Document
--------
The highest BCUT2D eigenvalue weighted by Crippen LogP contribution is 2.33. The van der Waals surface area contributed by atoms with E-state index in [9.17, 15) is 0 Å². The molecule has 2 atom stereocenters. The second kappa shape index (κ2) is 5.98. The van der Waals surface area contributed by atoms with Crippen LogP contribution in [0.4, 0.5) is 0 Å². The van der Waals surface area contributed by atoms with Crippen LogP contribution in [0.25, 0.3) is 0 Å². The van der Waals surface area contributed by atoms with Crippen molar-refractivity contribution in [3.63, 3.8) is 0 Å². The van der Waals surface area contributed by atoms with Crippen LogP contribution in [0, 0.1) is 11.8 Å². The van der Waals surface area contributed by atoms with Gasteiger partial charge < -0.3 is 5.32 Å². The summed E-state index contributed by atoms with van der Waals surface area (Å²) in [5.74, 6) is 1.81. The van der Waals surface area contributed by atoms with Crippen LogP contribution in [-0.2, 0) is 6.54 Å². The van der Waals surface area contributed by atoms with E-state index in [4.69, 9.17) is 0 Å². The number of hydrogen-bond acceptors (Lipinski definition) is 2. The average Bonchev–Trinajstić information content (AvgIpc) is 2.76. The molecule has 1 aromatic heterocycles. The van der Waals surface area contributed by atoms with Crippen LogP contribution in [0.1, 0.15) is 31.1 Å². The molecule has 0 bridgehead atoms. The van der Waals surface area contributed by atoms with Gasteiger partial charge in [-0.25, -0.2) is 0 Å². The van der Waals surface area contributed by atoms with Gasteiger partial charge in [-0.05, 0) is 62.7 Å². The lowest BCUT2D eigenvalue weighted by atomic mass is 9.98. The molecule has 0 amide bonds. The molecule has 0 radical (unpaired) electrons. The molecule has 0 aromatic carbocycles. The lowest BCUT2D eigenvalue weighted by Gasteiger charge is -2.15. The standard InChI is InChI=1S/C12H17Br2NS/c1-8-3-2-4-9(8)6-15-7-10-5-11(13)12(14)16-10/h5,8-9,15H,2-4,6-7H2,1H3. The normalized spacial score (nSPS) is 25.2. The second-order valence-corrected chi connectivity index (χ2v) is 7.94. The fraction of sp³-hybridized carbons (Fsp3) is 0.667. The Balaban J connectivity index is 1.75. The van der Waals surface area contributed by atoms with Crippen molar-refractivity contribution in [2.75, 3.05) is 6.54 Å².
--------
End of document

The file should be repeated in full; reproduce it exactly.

The highest BCUT2D eigenvalue weighted by Crippen LogP contribution is 2.33. The van der Waals surface area contributed by atoms with E-state index in [9.17, 15) is 0 Å². The molecule has 2 atom stereocenters. The second kappa shape index (κ2) is 5.98. The van der Waals surface area contributed by atoms with Crippen LogP contribution in [0.4, 0.5) is 0 Å². The van der Waals surface area contributed by atoms with Crippen LogP contribution in [0.25, 0.3) is 0 Å². The van der Waals surface area contributed by atoms with Crippen molar-refractivity contribution in [3.63, 3.8) is 0 Å². The van der Waals surface area contributed by atoms with Crippen LogP contribution in [0, 0.1) is 11.8 Å². The van der Waals surface area contributed by atoms with Gasteiger partial charge < -0.3 is 5.32 Å². The summed E-state index contributed by atoms with van der Waals surface area (Å²) in [5.74, 6) is 1.81. The van der Waals surface area contributed by atoms with Crippen LogP contribution in [-0.2, 0) is 6.54 Å². The van der Waals surface area contributed by atoms with E-state index in [4.69, 9.17) is 0 Å². The number of hydrogen-bond acceptors (Lipinski definition) is 2. The average Bonchev–Trinajstić information content (AvgIpc) is 2.76. The molecule has 1 aromatic heterocycles. The van der Waals surface area contributed by atoms with Crippen LogP contribution in [0.1, 0.15) is 31.1 Å². The molecule has 0 bridgehead atoms. The van der Waals surface area contributed by atoms with Gasteiger partial charge in [-0.25, -0.2) is 0 Å². The van der Waals surface area contributed by atoms with Gasteiger partial charge in [-0.05, 0) is 62.7 Å². The lowest BCUT2D eigenvalue weighted by atomic mass is 9.98. The molecule has 0 amide bonds. The molecule has 0 radical (unpaired) electrons. The molecule has 0 aromatic carbocycles. The lowest BCUT2D eigenvalue weighted by Gasteiger charge is -2.15. The standard InChI is InChI=1S/C12H17Br2NS/c1-8-3-2-4-9(8)6-15-7-10-5-11(13)12(14)16-10/h5,8-9,15H,2-4,6-7H2,1H3. The normalized spacial score (nSPS) is 25.2. The second-order valence-corrected chi connectivity index (χ2v) is 7.94. The fraction of sp³-hybridized carbons (Fsp3) is 0.667. The Balaban J connectivity index is 1.75. The van der Waals surface area contributed by atoms with Crippen molar-refractivity contribution in [2.75, 3.05) is 6.54 Å².